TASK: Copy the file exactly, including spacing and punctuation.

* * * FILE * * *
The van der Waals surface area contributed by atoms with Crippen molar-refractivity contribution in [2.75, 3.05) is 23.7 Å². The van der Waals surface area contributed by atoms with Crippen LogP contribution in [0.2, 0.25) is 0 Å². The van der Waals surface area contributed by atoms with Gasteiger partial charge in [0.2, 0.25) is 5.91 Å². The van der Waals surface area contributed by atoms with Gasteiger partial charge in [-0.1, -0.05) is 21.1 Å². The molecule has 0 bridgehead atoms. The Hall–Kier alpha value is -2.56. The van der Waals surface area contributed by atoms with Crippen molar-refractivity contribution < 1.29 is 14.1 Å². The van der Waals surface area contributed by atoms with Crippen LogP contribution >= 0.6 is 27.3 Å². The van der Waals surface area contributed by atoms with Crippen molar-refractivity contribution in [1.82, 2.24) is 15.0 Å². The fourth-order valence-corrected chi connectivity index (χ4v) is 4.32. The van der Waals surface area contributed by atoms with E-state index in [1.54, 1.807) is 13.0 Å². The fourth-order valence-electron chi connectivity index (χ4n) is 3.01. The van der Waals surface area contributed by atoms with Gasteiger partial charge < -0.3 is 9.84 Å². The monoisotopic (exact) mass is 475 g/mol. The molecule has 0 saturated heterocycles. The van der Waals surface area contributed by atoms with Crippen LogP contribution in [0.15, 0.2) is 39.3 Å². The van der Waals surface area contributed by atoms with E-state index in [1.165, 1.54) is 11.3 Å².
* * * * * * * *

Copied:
The van der Waals surface area contributed by atoms with Crippen molar-refractivity contribution in [2.75, 3.05) is 23.7 Å². The van der Waals surface area contributed by atoms with Crippen LogP contribution in [0.2, 0.25) is 0 Å². The van der Waals surface area contributed by atoms with Gasteiger partial charge in [0.2, 0.25) is 5.91 Å². The van der Waals surface area contributed by atoms with Gasteiger partial charge in [-0.1, -0.05) is 21.1 Å². The molecule has 0 bridgehead atoms. The Hall–Kier alpha value is -2.56. The van der Waals surface area contributed by atoms with Crippen molar-refractivity contribution < 1.29 is 14.1 Å². The van der Waals surface area contributed by atoms with Crippen LogP contribution >= 0.6 is 27.3 Å². The van der Waals surface area contributed by atoms with Crippen molar-refractivity contribution in [1.82, 2.24) is 15.0 Å². The fourth-order valence-corrected chi connectivity index (χ4v) is 4.32. The van der Waals surface area contributed by atoms with E-state index in [1.54, 1.807) is 13.0 Å². The fourth-order valence-electron chi connectivity index (χ4n) is 3.01. The van der Waals surface area contributed by atoms with Gasteiger partial charge < -0.3 is 9.84 Å². The monoisotopic (exact) mass is 475 g/mol. The molecule has 0 saturated heterocycles. The van der Waals surface area contributed by atoms with Crippen LogP contribution in [0.15, 0.2) is 39.3 Å². The van der Waals surface area contributed by atoms with E-state index in [1.165, 1.54) is 11.3 Å².